During the course of the conversation while I was relating a past experience I felt it necessary to spell out a swear word because I wasn’t actually allowed to say the swear word. Mike admonished me because we were in front of the windows of his home. He felt that his mother might overhear. I said that I was only spelling it out, not saying it. He said it didn’t matter. His mother thought it was just as bad to spell it as say it. This I found a little odd because once Mike had shown me a message pad with a caricature of a topless waitress holding one of her breasts and underneath was a caption that read, “We also serve these”. He said it came from the place where his mother worked. I wondered why if his mother worked at a topless bar she would be so strict about swearing but I figured she was doing what she had to as a result of the divorce to support her family. That didn’t mean that she didn’t want to raise her children decently.
I had been becoming nearsighted and I finally got a pair of glasses. I chose a style of horn rimmed glasses with frames that were dark gray on top and clear on the bottom because Jimmy had a pair that were similar but brown on top. He rarely wore them. He was very vain and not so nearsighted as I was. I needed my glasses. I had a hard time playing baseball without them. I never knew where the ball was because I couldn’t see where it went. Once at school we had been playing baseball in the dirt field at lunchtime and I hit the ball straight and far into left field. I ran around the bases all the way to third but when I looked around to see where the ball was I couldn’t see where it was. Some boys were shouting at me to stay and some were shouting at me to run for home. I couldn’t see which boys were telling me to stay or run and which ones were on my team. I decided to be safe and stay. In school the boys made a big deal that I had hit a triple off of Brown who was considered to be a good pitcher. They said I could have had a grand slam if I had ran for home. I explained that I couldn’t see where the ball was and wasn’t sure who was telling me to stay and who was telling me to run. For awhile I wasn’t one of the last or almost last to be picked for one of the teams. Later when they saw I couldn’t always hit that well I went back to being one of the last picked.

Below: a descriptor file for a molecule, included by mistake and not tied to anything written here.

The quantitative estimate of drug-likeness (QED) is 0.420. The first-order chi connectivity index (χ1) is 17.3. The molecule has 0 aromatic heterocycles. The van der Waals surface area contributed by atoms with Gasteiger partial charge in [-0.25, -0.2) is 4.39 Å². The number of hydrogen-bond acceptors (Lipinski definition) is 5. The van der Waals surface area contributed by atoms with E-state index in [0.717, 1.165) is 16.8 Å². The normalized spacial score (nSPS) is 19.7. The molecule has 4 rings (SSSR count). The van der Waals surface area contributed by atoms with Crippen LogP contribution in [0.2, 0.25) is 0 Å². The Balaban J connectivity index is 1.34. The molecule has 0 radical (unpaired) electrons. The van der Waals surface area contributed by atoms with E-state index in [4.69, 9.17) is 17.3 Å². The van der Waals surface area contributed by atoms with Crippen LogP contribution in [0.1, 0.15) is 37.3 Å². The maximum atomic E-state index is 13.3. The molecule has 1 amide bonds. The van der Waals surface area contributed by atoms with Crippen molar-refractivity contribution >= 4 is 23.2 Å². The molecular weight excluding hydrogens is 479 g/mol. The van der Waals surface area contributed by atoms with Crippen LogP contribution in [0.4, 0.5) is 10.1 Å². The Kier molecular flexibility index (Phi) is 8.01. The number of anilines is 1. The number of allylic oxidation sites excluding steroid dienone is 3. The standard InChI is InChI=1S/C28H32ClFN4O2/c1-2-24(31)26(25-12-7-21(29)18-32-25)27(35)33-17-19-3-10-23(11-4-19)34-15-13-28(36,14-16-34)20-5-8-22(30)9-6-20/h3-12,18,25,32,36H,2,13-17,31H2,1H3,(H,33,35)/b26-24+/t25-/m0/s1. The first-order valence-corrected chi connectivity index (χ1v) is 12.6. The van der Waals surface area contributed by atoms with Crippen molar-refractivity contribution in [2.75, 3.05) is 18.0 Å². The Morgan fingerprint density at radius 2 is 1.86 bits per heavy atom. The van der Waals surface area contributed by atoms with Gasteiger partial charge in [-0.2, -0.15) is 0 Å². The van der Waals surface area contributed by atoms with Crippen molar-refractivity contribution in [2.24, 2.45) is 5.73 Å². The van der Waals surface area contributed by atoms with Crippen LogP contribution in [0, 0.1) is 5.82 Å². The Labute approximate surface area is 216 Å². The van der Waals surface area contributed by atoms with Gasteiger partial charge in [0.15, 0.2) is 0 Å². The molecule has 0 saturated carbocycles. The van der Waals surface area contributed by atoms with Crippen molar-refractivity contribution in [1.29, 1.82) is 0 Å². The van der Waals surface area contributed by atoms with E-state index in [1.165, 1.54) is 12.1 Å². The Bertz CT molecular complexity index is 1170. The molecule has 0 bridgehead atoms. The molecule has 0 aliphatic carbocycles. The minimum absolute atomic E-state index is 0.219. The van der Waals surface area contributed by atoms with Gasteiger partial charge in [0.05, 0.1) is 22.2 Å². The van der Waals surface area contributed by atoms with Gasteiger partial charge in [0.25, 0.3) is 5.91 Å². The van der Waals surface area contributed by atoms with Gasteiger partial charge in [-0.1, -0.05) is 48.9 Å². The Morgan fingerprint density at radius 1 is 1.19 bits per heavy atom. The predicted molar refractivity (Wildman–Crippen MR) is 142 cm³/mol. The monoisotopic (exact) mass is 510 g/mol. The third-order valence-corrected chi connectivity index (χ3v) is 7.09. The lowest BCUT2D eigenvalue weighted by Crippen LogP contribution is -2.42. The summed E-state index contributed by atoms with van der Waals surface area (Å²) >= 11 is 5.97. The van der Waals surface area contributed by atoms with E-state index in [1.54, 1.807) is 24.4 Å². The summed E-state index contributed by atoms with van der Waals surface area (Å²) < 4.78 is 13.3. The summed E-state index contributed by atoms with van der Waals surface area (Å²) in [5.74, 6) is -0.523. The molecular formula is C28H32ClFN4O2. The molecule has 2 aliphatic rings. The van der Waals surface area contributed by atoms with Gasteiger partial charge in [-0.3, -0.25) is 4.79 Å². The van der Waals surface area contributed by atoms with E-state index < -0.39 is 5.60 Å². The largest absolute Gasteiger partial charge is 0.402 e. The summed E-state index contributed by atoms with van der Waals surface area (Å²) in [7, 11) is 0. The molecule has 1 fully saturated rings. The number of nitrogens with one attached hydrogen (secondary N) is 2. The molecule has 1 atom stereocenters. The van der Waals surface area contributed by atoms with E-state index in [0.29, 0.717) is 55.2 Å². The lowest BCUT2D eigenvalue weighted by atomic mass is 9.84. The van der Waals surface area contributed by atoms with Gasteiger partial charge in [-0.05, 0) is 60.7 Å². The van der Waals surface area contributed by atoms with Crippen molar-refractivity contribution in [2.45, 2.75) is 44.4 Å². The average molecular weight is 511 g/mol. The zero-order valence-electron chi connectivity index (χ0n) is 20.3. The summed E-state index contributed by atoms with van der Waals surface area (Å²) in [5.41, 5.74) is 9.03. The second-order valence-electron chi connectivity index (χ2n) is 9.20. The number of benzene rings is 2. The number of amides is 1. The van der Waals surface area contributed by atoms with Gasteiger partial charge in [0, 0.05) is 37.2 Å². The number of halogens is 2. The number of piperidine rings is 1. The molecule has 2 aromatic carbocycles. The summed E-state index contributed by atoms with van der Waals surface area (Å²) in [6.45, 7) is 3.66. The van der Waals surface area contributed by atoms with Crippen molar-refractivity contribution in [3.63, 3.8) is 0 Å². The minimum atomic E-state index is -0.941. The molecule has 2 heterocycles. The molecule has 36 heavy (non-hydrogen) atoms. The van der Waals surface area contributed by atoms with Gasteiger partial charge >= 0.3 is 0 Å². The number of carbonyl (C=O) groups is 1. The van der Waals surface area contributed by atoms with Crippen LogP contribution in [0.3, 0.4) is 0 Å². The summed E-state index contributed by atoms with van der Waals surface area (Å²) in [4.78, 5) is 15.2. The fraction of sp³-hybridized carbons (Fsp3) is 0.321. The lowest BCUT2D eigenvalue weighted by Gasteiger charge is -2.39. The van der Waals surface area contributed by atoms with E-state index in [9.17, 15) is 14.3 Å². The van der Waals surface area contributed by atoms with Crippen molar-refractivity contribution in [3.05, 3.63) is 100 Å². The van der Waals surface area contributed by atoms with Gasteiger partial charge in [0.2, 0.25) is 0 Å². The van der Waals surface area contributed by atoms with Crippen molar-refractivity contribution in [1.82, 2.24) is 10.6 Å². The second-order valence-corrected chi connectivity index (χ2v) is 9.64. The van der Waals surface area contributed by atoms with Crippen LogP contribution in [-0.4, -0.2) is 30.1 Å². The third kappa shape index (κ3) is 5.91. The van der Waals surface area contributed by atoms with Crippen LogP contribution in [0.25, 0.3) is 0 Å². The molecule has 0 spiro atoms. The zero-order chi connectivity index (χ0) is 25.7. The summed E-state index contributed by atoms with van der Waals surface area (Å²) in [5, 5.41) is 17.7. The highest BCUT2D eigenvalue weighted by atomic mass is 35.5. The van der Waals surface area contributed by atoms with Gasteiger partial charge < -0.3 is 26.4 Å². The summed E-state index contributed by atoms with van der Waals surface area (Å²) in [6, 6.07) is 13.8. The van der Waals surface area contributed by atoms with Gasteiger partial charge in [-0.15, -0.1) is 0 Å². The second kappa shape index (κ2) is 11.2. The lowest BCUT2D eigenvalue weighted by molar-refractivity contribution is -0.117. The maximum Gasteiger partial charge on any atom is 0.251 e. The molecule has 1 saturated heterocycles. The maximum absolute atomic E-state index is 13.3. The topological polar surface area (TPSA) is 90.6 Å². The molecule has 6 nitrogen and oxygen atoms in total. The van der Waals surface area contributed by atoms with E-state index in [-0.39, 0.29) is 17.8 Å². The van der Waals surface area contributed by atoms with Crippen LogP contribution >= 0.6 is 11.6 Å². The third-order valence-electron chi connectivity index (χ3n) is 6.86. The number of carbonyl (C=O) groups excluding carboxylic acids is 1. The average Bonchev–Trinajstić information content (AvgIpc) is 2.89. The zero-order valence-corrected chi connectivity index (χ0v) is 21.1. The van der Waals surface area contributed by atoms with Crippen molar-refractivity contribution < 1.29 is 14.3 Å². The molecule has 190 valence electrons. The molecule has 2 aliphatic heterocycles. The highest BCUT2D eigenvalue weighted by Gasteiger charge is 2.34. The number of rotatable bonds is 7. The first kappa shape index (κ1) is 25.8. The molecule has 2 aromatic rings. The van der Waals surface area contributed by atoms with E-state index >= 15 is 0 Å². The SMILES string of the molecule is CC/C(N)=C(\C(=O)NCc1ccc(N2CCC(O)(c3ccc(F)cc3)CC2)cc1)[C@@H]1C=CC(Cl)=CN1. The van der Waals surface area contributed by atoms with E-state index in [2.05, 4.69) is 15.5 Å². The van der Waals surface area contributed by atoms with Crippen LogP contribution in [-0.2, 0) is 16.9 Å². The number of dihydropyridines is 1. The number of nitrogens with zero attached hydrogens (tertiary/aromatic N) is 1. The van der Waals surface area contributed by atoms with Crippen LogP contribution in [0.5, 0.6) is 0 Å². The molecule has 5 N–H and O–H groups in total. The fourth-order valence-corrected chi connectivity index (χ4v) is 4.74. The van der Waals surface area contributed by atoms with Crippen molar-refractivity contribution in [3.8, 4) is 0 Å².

What a shock it was when I wore those new glasses! Suddenly I could see clearly. No more squinting to read the chalkboard at school. The world now was so sharply defined and fully of clarity as I had never known. What a change from the dim view I had before!
One day I visited in Jimmy’s house with my new glasses. There was the dingy living room with the brown yellow, cigarette smoke stains on the ceiling, the carpet that needed vacuuming and picking up. I then was alone with Jimmy’s mother in the kitchen. She was asking me how I liked my new glasses. I was trying to communicate to her the amazing difference in perception when I said, “I can see every grain of dirt on the floor!” She said, “Well, gee, thanks a lot!” I tried to apologize. I didn’t mean it the way she thought it sounded. It was something I had noticed when looking at her kitchen floor that had seemed amazing to me. I felt bad but she didn’t really seem to be upset.
Later I thought how different Jimmy’s house was from ours. I could picture his mother in her shorts with laundry baskets on the couch, folding clothes in the middle of the room filled with debris that needed picking up. It was a feeling of disorder.